Jim’s ’61 Sunroof Coupe
Jim had this 356 for years and stored it outside. It needed a bottom everything plus lots of exterior work. It was the first 356 on the rotisserie and showed us the value of a rotisserie for bottom work.

Norm’s Project #1
This B Coupe had some very poor panel replacement and we volunteered to drive to Fort Collins to do the work. It was very difficult as we couldn’t take the whole shop and the car needed a whole shop. It taught us that some 356’s can’t be done properly at a remote location.

George’s ’64 Coupe
George bought this 356 from a club member and may have been misled as to the extent of repair needed. Tom Conway did some major repair at a reasonable cost and 356RESTORE did the finish welding. George did a lot of prep work and we did the car at his garage. (George, you really need more than one electrical outlet in your garage to do a 356!)

Cleve’s ’59 Coupe
We got faked out on this one. Cleve has had his ’59 Coupe for twenty some years and now only drives it in the winter. He has put over 350,000 miles on the car. What fooled our evaluation was the undercoat sprayed over the cardboard back of the interior panel (no metal!) and the pop riveted floor pan over and under the rusted original pan. However, we fixed it within our estimate and even made a house call to adjust a sticking door.

Mark’s ’59 Sunroof Clip
This was our first Sunroof clip and we thank Kurt Rommel for his coaching. We bought special tools for this job and did a good job even though the clip was rough and pitted. We did screw up when we were adjusting the sunroof and leaned an elbow on the opening, causing the sliding roof to scrape. It took another house call to make it right.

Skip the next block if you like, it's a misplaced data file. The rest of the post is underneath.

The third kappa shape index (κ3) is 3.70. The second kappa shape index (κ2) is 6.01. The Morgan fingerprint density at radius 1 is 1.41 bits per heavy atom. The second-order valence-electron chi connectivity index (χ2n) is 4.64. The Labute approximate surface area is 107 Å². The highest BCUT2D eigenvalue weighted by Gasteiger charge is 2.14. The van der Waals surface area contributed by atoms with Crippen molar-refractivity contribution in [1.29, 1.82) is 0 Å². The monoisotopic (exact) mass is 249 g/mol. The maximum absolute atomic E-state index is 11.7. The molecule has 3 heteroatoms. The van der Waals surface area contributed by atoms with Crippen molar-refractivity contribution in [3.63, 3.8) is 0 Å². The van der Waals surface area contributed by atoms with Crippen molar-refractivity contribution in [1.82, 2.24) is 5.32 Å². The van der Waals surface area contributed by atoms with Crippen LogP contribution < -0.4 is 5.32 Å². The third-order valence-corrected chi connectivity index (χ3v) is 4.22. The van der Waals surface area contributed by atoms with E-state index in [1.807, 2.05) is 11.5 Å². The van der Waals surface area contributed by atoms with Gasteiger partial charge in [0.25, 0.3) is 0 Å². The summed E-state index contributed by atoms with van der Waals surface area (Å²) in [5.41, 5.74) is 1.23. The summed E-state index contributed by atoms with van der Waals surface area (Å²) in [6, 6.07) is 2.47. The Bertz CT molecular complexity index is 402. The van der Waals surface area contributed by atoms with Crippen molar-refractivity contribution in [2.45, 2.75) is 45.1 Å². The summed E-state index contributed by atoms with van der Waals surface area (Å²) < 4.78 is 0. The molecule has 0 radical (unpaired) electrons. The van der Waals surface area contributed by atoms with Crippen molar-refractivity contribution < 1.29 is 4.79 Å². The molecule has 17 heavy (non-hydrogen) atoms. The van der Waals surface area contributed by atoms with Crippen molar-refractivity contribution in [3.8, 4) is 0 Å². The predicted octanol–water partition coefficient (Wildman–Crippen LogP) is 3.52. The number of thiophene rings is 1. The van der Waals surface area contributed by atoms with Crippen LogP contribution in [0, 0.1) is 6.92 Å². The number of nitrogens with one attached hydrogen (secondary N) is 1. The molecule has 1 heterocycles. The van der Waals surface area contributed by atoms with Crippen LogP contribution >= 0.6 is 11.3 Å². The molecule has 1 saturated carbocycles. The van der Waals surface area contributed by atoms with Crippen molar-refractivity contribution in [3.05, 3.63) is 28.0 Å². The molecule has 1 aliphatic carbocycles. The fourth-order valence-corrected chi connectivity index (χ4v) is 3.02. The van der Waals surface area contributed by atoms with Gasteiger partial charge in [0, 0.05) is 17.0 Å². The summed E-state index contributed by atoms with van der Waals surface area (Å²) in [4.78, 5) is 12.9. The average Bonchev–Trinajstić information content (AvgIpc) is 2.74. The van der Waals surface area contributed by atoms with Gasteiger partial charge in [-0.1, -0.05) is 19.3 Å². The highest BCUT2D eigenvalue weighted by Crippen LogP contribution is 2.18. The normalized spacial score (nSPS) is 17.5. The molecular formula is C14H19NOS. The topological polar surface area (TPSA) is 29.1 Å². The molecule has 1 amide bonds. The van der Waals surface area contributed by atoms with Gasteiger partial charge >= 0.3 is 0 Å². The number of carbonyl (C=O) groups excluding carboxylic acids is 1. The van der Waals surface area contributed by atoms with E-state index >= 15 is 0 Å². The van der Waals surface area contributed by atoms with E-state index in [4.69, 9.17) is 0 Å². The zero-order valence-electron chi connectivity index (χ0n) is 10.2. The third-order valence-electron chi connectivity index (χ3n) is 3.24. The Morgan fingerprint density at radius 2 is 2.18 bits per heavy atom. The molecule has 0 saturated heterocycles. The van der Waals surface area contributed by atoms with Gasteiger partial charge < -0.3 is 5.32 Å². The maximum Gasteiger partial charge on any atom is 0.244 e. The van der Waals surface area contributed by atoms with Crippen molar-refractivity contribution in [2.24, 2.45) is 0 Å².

(Note: Sunroof clips and bottom door skins are the most difficult 356 fabrications. We have done both and are confident we can only get better).

Tom’s ’54 Cab
This was one of our first long term restorations. At first, we only signed up to do the metal work but now Tom wants us to finish his rare car. We have completed the bottom work and have lots to do on the exterior but the 356 sort of waits while Tom, now in Hawaii, collects some funds. This is a neat car. Tom bought it when he was eighteen after crashing his MG. Now he would like to drive it for his fortieth birthday next year. Tom, delivery to Hawaii is extra but negotiable!

Abby’s ’62 Coupe
Those of you that have been by the shop have seen “Abby’s car” since it has been our major project. Every panel, including the roof and rust damage. The bottom was completely gone; almost as bad as my Twin Grille Roadster project. However, Abby’s car is now in primer and as soon as we get the suspension cleaned and painted it will be off to the painter and then ready for reassembly. Abby, a recent college graduate is restoring this 356 in memory of her father who died last year. This was the 356 that her father drove her mother to the hospital in when Abby was born. This was the first car Abby learned to drive. It will be a great car!

John & Lynn’s ’59 S/R Coupe
This was our first shop car when 356RESTORE began. It needed very little metal work as the original pan longitudinals, battery box were in good shape. We did some work on the doors and engine compartment (it previously had a Corvair engine) but it was basically a straight original car. We had six people interested in this rare 356 but John and Lynn bought it after seeing it in it’s beautiful silver metallic paint. We will finish the restoration for them under the guidance of John Jenkins who wants first right of refusal if John and Lynn ever want to sell.